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Photovision Magazine

Photography Articles and Techniques
The Hills are Ablaze
Fall Color in New England
From Vol. 1 No. 2

By: Ja Densmore

So it’s your first photography trip to the area? Being a New Hampshire native I have a few suggestions for those photographers lucky enough to make the journey.

The Connecticut River Valley is the perfect place to be at this time of the year. The area includes the Connecticut River which is the border between New Hampshire and Vermont. Locate Hanover on a road map of New England. Hanover, on the New Hampshire side, is about half way up the state, right on the river. Using this as the center, draw a circle with a radius of approximately 40 miles. The photographic opportunities that occur within this circle will keep you very busy.

The peak foliage moves from the North to the South. The chilly Fall nights complemented with warm days make perfect conditions for super fall foliage. Sugar maples,white birches and other hardwoods dress themselves in brilliant hues of reds, yellows and oranges mixed with leaves that are still green. Breathtaking!

First and foremost pick the right date for your trip. There have always been debates about the perfect time for peak color. Through the years I have observed that the first week in October is probably the best bet. The reason that this is my pick is that it gives one a little leeway in making choices. If the color has not peaked in the Hanover area one can drive north where the color has already started. On the other hand, if the color has passed its peak in this area, one may travel south to catch the color. As I mentioned before, the colors start in the colder north and gradually work their way south.

Here are few suggestions which might help you have a successful trip.

1. Don’t be afraid to travel the back roads. Discover for yourself scenes you would like to photograph. If one area doesn’t interest you drive on to another. There are plenty of places even along main highways. Caution: don’t photograph on Interstates except in designated rest areas!

2. Interesting shots — Even though sugaring takes place in late Winter or early Spring, sugar houses bordered by sugar maples ablaze in fall colors are great photo subjects; fields and pastures, especially those with livestock; New England red barns, with hills and trees for background; streams with colorful leaves floating, rocks and shrubs.

Churches and country stores are available subjects, but ask permission before photographing people or homes or accessing private land. Most New Englanders will be delighted to accommodate you if you ask first. (As a common courtesy, always pick up your film wrappers, empty cans, etc., — keep it pristine for the next person). Remember to get releases if you intend to sell.

3. Even unexpected places can produce great photo opportunities. One of my best Fall photos was taken at the far end of a grocery store parking lot, where I had set up my tripod while waiting for my daughter to make a quick dinner pick up!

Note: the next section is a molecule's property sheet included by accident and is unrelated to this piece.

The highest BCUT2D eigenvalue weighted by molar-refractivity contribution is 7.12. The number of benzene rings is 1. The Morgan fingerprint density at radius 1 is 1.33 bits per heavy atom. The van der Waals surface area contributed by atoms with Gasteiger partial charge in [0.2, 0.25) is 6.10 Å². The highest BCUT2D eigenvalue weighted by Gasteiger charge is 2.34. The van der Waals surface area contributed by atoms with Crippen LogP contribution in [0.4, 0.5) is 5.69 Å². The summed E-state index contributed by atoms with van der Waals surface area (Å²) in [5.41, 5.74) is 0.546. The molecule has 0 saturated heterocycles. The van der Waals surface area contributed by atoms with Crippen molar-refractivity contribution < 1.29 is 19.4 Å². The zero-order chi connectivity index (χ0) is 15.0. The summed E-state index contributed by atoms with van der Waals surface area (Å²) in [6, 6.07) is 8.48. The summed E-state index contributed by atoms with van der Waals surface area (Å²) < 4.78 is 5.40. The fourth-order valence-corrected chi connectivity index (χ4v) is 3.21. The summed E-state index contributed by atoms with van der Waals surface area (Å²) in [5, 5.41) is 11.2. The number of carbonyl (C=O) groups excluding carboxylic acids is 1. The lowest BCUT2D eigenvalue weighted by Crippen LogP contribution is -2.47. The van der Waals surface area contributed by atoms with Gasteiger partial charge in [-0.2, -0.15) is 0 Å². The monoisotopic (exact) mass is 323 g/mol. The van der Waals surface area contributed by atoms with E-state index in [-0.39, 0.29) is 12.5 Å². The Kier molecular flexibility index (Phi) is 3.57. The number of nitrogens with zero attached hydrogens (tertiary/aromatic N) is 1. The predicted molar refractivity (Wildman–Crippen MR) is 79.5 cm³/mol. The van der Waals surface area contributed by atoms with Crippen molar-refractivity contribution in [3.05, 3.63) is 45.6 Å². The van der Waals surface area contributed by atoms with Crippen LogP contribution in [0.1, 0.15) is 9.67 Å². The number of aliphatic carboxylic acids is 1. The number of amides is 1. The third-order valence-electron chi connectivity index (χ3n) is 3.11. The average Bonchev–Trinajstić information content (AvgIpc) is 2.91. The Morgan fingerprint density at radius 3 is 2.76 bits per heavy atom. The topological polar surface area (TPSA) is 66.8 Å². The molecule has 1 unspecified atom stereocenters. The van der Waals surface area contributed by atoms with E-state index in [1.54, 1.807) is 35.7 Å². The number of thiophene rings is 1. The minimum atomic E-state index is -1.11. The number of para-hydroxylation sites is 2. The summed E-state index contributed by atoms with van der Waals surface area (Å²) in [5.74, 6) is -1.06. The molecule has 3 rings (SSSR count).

4. Ask the natives. Even though questions may be getting to be “old hat” to them, if you take the time and use the right approach (courtesy always helps) you might be rewarded with a delightful suggestion or get to share in a secret spot.

5. Make your reservations early if you plan to stay in a motel or country inn! Rooms are in very short supply at this time of the year.

6. Don’t fret about inclement weather. Even in heavy cloud cover or light rain you can get great foliage photos. On a cloudy day or in light rain use saturated film such as Fuji Velvia or the new Kodak Ektachrome 100 S.

7. October weather calls for a mixed bag of clothes. In a matter of hours hot humid weather can turn to cold sleet or snow. Layered shirts, vests, jackets and rainsuits should be a part of your gear. Bring a waterproof cover for your camera and, if plan to do any hiking, a backpack to carry your equipment

8. Remember that a heavy rain followed by wind will cause the leaves to drop off the trees, thus the end of the Fall foliage season.

9. Be prepared that occasionally, regardless of your well laid plans, Autumn in New England can have all the punch of a grade “B” movie. If this happens, take it as your chance to enjoy the local color — church suppers, antique shops, country stores, art galleries and craft shows. Perhaps an off color year is nature’s way of luring you back again for the glorious trees that are so famous in New England!

For information on fall foliage in the New England area contact The New Hampshire State Tourism office in Concord 1-800-386-4664 or (603)386-4664, or the Vermont State Tourism office in Montpelier 1-800-837-6668 or (802) 828-3237. The square format photographs accompanying this article were made using a Hasselblad. The images with a rectangular aspect ratio were made using a Nikon.


Ja Densmore, a former director of Professional Photographers of Colorado, studied at the Winona School of Photography. His work has been exhibited in Colorado and published in newspapers and magazines including, The Boston Globe, Outdoor Photographer, U.S. Ski Racing, and In-Line. Ja has also led photography workshops for The Photographers’ Formulary Workshops in Montana.